Problems & Conditions
Glaucoma is a disease that causes a gradual degeneration of cells that make up the optic nerve which carries visual information from the eye to the brain. As the nerve cells die, vision is slowly lost, usually beginning in the periphery. Often, the vision loss is unnoticeable until a significant amount of nerve damage has occurred.
Between three and four million Americans have glaucoma, including an estimated 1.5 to two million people who do not even know they have the disease. The most common type of glaucoma develops gradually and painlessly, with no symptoms for an extended period of time. Left untreated, loss of side vision will occur and may eventually lead to blindness.
The exact cause of primary open-angle glaucoma, the disease’s most common form, is uncertain but factors that increase the glaucoma risk include:
- Age (Individuals over 40)
- Race (Hispanic & African American)
- Eye Trauma
- Long-term use of steroid medications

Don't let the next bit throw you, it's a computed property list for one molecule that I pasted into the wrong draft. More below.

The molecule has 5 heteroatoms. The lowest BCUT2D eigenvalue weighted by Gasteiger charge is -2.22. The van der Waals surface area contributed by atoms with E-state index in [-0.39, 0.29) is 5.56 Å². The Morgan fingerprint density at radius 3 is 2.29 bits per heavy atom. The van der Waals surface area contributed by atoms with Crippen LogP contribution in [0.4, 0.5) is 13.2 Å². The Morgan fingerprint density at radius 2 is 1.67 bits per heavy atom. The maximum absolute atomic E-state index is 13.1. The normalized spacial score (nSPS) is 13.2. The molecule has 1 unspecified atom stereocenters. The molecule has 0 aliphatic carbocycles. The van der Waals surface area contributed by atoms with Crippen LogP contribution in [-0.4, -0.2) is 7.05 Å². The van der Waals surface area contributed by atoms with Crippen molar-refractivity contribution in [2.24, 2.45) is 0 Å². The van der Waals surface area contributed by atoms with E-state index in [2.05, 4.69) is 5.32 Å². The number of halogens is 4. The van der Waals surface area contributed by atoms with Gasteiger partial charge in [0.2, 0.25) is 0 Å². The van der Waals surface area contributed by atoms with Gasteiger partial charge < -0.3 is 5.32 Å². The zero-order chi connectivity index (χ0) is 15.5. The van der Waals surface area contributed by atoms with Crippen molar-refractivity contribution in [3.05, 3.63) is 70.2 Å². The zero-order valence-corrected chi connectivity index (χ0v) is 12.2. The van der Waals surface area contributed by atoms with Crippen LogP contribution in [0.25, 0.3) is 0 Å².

- Family history of glaucoma
- Elevated fluid pressure within the eye
Other forms of glaucoma, such as angle-closure, secondary and congenital glaucoma, occur in relation to specific physical causes. For example, with angle-closure glaucoma, the area through which the eye’s fluid normally drains, known as the angle, becomes blocked, causing fluid and pressure to suddenly increase in the eye. With congenital glaucoma, patients are born with a defect in the eye’s angle, preventing the fluid from draining at a normal rate, causing eye pressure to increase. Both conditions are correctable with surgery.
Most cases of glaucoma can be controlled and vision loss slowed or halted with treatment. Medications, laser treatments and surgery can lower the pressure within the eye, however, any vision lost to glaucoma cannot be restored. In these cases, low vision devices can help compensate for the vision that was lost by improving vision.